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Author Topic: Accommodating Warre ...  (Read 2212 times)

Offline little john

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Accommodating Warre ...
« on: October 27, 2020, 08:23:10 am »
I've just been reading Charantejohn's post about a Warre adapter, and so as to not high-jack his thread, I thought I'd start a separate thread about other methods of accommodating frames or top-bars which have shorter lengths than 'standard'.

FWIW, some years ago I tried working with a couple of Warre beehives (Russian 'Alpine' Hives, to be precise) and although the bees adored that narrow chimney format, at the time I couldn't see any obvious way of integrating the shorter Warre top-bar into my existing beekeeping 'system', and so I reluctantly abandoned those boxes.  Being short of storage space, I stacked the boxes outside, and an incoming swarm duly moved into one, thus confirming in my mind that this was indeed a desirable hive format.  But - without some means of integrating the shorter top-bar I remained snookered.

The following pics show the simple method I used to recover those combs which had useful content - by cable-tying the short top-bars under longer plain top-bars, or those of frames:

The same method could of course be used in the reverse direction - to get individual Warre top-bars/frames drawn-out and occupied within a large format box before being installed in a Warre hive - but I was looking for a method whereby whole boxes could be integrated.

The years passed and I got fed-up looking at those Warre boxes (which by now had moved inside the workshop and had collected quite a layer of dust) - and so I decided to convert them by extending their length to that of my other British-National hives.  These I called my National-Warre's (no imagination ...), and which have been performing well since that time.

As the whole Warre incompatibility issue remained unresolved, on a whim I decided to make a National-to-Warre adapter box, which was nothing more than a Warre box built inside a National box:

...and with cladding added:

Good idea ?  Not really.  For no sooner had I built it than I saw a much better way of proceeding.  It seems that sometimes it's necessary in life to get things wrong in order to then engage in "error correction".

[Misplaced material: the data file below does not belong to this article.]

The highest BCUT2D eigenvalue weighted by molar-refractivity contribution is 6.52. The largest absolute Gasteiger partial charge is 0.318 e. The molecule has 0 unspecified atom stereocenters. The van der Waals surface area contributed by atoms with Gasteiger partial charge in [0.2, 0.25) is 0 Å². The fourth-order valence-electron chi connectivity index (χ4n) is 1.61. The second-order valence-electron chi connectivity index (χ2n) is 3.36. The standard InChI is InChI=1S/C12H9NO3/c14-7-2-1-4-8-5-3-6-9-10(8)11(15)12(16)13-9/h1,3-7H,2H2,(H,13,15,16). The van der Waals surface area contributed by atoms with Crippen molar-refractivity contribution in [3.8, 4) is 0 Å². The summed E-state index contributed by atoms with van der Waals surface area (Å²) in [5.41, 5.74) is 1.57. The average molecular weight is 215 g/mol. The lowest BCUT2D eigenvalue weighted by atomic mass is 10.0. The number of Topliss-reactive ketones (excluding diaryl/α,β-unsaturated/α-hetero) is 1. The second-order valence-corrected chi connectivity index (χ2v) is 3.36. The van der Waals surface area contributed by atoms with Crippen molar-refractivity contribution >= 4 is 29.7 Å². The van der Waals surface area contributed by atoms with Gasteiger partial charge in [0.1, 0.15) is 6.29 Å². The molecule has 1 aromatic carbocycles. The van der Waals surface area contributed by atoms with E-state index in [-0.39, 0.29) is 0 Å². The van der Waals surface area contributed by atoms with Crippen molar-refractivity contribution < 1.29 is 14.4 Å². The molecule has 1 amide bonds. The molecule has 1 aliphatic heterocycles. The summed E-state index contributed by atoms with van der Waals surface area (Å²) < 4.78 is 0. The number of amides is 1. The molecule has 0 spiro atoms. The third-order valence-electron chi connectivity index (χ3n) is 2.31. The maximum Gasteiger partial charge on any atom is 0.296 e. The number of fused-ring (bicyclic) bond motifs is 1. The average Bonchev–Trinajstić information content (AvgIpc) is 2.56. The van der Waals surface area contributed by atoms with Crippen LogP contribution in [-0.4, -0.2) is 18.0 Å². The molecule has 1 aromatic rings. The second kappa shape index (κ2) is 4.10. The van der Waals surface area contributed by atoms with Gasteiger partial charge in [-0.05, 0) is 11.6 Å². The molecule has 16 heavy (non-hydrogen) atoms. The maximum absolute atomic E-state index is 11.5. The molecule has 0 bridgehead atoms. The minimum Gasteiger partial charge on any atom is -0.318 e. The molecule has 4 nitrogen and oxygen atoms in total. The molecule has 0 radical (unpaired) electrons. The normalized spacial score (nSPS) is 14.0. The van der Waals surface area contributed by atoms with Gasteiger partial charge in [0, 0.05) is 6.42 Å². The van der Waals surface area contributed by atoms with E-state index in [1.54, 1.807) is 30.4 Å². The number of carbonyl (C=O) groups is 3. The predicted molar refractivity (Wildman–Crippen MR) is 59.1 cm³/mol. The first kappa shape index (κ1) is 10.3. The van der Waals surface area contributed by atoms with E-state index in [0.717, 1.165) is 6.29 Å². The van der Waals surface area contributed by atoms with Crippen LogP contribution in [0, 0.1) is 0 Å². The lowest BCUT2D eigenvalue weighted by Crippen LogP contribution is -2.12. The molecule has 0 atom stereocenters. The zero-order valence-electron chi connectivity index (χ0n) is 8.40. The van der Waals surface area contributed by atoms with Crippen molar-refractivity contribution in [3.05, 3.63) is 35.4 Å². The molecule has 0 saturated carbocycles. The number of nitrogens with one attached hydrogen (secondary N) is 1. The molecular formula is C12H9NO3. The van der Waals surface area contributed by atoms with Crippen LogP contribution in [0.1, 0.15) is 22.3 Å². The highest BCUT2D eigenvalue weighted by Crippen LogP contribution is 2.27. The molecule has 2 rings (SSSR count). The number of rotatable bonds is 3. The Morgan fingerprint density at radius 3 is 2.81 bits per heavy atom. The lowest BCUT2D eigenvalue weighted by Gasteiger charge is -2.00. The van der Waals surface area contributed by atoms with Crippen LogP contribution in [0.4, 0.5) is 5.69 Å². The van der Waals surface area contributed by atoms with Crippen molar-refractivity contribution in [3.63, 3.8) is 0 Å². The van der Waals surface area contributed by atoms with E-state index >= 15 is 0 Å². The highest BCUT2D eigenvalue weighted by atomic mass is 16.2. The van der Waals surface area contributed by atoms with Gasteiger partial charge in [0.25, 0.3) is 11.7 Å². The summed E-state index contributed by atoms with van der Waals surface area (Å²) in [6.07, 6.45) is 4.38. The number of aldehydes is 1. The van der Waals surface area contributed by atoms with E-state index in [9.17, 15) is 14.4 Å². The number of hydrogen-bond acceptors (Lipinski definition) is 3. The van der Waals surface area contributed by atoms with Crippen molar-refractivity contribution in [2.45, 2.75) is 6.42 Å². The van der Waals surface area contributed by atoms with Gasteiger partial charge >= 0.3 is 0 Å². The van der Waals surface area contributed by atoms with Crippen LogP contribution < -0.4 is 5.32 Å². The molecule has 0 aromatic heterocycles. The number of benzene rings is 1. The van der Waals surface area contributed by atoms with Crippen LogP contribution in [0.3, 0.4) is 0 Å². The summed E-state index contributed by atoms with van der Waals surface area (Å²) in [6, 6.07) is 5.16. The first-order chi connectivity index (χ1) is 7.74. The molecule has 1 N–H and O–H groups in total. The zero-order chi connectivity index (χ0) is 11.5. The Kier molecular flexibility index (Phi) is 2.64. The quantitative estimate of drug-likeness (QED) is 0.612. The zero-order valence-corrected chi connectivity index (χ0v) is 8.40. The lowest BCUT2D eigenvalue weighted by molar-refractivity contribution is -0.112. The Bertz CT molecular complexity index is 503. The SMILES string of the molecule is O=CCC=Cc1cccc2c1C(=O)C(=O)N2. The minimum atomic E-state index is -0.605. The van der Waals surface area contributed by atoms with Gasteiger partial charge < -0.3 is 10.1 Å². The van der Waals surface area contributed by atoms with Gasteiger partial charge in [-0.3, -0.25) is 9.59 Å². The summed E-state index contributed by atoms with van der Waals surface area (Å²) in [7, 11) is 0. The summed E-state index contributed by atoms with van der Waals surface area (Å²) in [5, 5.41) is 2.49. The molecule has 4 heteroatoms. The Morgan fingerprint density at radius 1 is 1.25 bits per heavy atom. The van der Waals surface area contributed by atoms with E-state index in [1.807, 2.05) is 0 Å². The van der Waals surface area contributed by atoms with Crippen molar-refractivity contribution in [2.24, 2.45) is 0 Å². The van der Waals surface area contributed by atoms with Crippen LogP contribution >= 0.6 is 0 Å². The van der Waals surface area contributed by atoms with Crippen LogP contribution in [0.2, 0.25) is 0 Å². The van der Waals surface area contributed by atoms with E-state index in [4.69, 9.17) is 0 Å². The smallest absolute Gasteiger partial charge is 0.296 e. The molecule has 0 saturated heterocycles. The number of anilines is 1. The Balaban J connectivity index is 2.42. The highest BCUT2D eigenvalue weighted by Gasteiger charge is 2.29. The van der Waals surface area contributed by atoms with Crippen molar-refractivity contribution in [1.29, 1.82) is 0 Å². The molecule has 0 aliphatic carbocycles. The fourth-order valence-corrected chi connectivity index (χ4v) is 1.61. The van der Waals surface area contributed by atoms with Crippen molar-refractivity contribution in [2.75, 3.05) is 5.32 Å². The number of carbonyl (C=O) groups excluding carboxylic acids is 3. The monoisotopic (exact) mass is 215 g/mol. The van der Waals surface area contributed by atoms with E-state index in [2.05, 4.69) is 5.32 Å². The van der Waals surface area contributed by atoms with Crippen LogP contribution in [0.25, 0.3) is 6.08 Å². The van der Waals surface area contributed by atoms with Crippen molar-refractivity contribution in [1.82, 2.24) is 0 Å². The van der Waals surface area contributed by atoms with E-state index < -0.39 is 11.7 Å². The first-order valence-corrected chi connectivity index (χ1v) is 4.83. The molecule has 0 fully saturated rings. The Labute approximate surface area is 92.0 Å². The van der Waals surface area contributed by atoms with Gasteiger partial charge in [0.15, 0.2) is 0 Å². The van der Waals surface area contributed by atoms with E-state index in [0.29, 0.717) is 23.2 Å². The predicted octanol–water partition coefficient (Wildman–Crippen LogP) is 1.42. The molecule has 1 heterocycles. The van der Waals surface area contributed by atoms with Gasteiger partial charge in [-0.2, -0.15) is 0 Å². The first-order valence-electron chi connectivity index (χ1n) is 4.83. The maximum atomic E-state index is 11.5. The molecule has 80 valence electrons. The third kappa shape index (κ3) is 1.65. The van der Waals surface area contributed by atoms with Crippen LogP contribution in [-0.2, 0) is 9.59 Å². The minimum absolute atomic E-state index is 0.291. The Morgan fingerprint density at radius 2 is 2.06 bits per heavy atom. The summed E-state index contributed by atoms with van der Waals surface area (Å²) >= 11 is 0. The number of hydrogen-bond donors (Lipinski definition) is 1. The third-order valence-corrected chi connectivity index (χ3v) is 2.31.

All that was ever necessary was to retrofit rebates (rabbets) in all four sides of the National-Warre boxes ...

In this way I could then run 8x National frames lengthwise, or 10x Gallup frames (which fit directly into Warre boxes) crosswise. Simple - with hindsight.  There was only one problem with this - I was the only beekeeper in the world (afaik) who had 8-frame British-National boxes.  What I really wanted was to create some kind of adapter box which used already-existing standard equipment.

And so finally (pause for drum-roll ...) a viable solution emerged. For anyone who uses dummies (dummy frames/follower boards etc) extensively as I do, it should have been obvious all along: dummying-down a standard 11-frame box to 8 frames for over-wintering is a common enough practice in the colder parts of the UK, and so an '8-frame box' is effectively created by the use of such dummy boards - all that is then required is to provide rebates (rabbets) on the inner top side of those dummy boards. And here it is:

All that is required is to make dummy boards of the appropriate thickness (in this case 50mm), and provide them with a suitable shoulder to function as a rebate. It will be necessary to install a batten or some other means of preventing the dummies from swinging outwards at the bottom, should the frames ever become heavy with stores. While the frames remain light however, there appears to be no obvious need for this precaution.

As shown, substantial voids exist when only a few short frames are installed - this can easily be avoided by installing appropriately-sized dummies, three of which have been installed at the top of this photograph:

The beauty of this technique, when compared with earlier methods, is that each of the components can be used elsewhere as required - they only need to be assembled together in this particular way whenever an adapter box is required.

Although this post has been concerned with accommodating 12.5 inch Warre/Gallup top-bars within boxes designed for 17 inch top-bars, I see no reason why this technique could not be used with other sizes and therefore hope that this post may be of some practical use to others.
« Last Edit: October 27, 2020, 08:47:28 am by little john »
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Offline BeeMaster2

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Re: Accommodating Warre ...
« Reply #1 on: October 27, 2020, 09:30:59 am »
Welcome back Little John.
Good information for our Warre beekeepers.
This can also bee used to put mini Nuc frames in a standard box.
Jim Altmiller
Democracy is 2 wolves and a lamb voting on what to have for lunch. Liberty is a well armed lamb contesting the vote.
Ben Franklin